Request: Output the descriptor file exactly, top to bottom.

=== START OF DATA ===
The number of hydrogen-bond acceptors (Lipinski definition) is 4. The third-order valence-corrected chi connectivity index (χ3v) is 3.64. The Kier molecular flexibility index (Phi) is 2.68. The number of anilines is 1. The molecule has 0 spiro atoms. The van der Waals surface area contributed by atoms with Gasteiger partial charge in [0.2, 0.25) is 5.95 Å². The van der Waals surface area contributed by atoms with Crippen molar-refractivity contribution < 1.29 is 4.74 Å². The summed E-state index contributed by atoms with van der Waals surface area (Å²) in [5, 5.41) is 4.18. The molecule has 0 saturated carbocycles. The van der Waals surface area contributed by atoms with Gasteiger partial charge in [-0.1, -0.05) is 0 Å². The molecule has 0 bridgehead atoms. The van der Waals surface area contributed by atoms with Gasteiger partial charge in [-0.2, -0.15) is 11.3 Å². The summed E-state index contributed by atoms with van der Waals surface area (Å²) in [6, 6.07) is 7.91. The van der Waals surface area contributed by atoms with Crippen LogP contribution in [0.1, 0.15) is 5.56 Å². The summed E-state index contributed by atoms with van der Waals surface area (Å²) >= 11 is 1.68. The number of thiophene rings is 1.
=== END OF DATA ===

The number of hydrogen-bond acceptors (Lipinski definition) is 4. The third-order valence-corrected chi connectivity index (χ3v) is 3.64. The Kier molecular flexibility index (Phi) is 2.68. The number of anilines is 1. The molecule has 0 spiro atoms. The van der Waals surface area contributed by atoms with Gasteiger partial charge in [0.2, 0.25) is 5.95 Å². The van der Waals surface area contributed by atoms with Crippen molar-refractivity contribution < 1.29 is 4.74 Å². The summed E-state index contributed by atoms with van der Waals surface area (Å²) in [5, 5.41) is 4.18. The molecule has 0 saturated carbocycles. The van der Waals surface area contributed by atoms with Gasteiger partial charge in [-0.1, -0.05) is 0 Å². The molecule has 0 bridgehead atoms. The van der Waals surface area contributed by atoms with Gasteiger partial charge in [-0.2, -0.15) is 11.3 Å². The summed E-state index contributed by atoms with van der Waals surface area (Å²) in [6, 6.07) is 7.91. The van der Waals surface area contributed by atoms with Crippen LogP contribution in [0.1, 0.15) is 5.56 Å². The summed E-state index contributed by atoms with van der Waals surface area (Å²) >= 11 is 1.68. The number of thiophene rings is 1.